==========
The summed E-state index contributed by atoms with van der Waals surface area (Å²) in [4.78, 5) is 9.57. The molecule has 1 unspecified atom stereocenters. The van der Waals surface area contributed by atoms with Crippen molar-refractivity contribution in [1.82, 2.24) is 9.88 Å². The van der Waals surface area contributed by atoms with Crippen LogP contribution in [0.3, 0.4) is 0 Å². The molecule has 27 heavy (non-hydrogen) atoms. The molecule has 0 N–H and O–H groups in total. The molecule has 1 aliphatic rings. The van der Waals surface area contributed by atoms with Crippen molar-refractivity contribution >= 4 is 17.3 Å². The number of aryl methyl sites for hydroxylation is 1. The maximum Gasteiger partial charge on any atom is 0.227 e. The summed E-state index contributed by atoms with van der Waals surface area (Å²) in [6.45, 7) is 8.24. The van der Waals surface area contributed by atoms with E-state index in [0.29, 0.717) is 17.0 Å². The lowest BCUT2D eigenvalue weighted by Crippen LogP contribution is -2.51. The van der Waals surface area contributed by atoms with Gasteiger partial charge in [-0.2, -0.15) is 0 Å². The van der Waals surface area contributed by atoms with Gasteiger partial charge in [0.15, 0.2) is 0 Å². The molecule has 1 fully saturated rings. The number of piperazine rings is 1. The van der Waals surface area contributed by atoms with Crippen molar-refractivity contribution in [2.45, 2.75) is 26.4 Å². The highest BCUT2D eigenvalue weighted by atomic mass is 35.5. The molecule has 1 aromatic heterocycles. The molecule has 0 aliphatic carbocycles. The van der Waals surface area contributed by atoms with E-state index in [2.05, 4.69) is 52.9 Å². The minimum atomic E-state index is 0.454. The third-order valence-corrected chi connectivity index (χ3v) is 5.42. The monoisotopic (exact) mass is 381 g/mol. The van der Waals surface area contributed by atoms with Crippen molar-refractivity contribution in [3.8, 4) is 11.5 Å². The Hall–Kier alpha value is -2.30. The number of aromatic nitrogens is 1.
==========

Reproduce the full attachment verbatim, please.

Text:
The summed E-state index contributed by atoms with van der Waals surface area (Å²) in [4.78, 5) is 9.57. The molecule has 1 unspecified atom stereocenters. The van der Waals surface area contributed by atoms with Crippen molar-refractivity contribution in [1.82, 2.24) is 9.88 Å². The van der Waals surface area contributed by atoms with Crippen LogP contribution in [0.3, 0.4) is 0 Å². The molecule has 27 heavy (non-hydrogen) atoms. The molecule has 0 N–H and O–H groups in total. The molecule has 1 aliphatic rings. The van der Waals surface area contributed by atoms with Crippen molar-refractivity contribution >= 4 is 17.3 Å². The number of aryl methyl sites for hydroxylation is 1. The maximum Gasteiger partial charge on any atom is 0.227 e. The summed E-state index contributed by atoms with van der Waals surface area (Å²) in [6.45, 7) is 8.24. The van der Waals surface area contributed by atoms with E-state index in [0.29, 0.717) is 17.0 Å². The lowest BCUT2D eigenvalue weighted by Crippen LogP contribution is -2.51. The van der Waals surface area contributed by atoms with Gasteiger partial charge in [-0.2, -0.15) is 0 Å². The van der Waals surface area contributed by atoms with Gasteiger partial charge in [0.15, 0.2) is 0 Å². The molecule has 1 fully saturated rings. The number of piperazine rings is 1. The van der Waals surface area contributed by atoms with Crippen molar-refractivity contribution in [2.45, 2.75) is 26.4 Å². The highest BCUT2D eigenvalue weighted by atomic mass is 35.5. The molecule has 1 aromatic heterocycles. The molecule has 0 aliphatic carbocycles. The van der Waals surface area contributed by atoms with E-state index in [2.05, 4.69) is 52.9 Å². The minimum atomic E-state index is 0.454. The third-order valence-corrected chi connectivity index (χ3v) is 5.42. The monoisotopic (exact) mass is 381 g/mol. The van der Waals surface area contributed by atoms with Crippen molar-refractivity contribution in [3.8, 4) is 11.5 Å². The Hall–Kier alpha value is -2.30. The number of aromatic nitrogens is 1.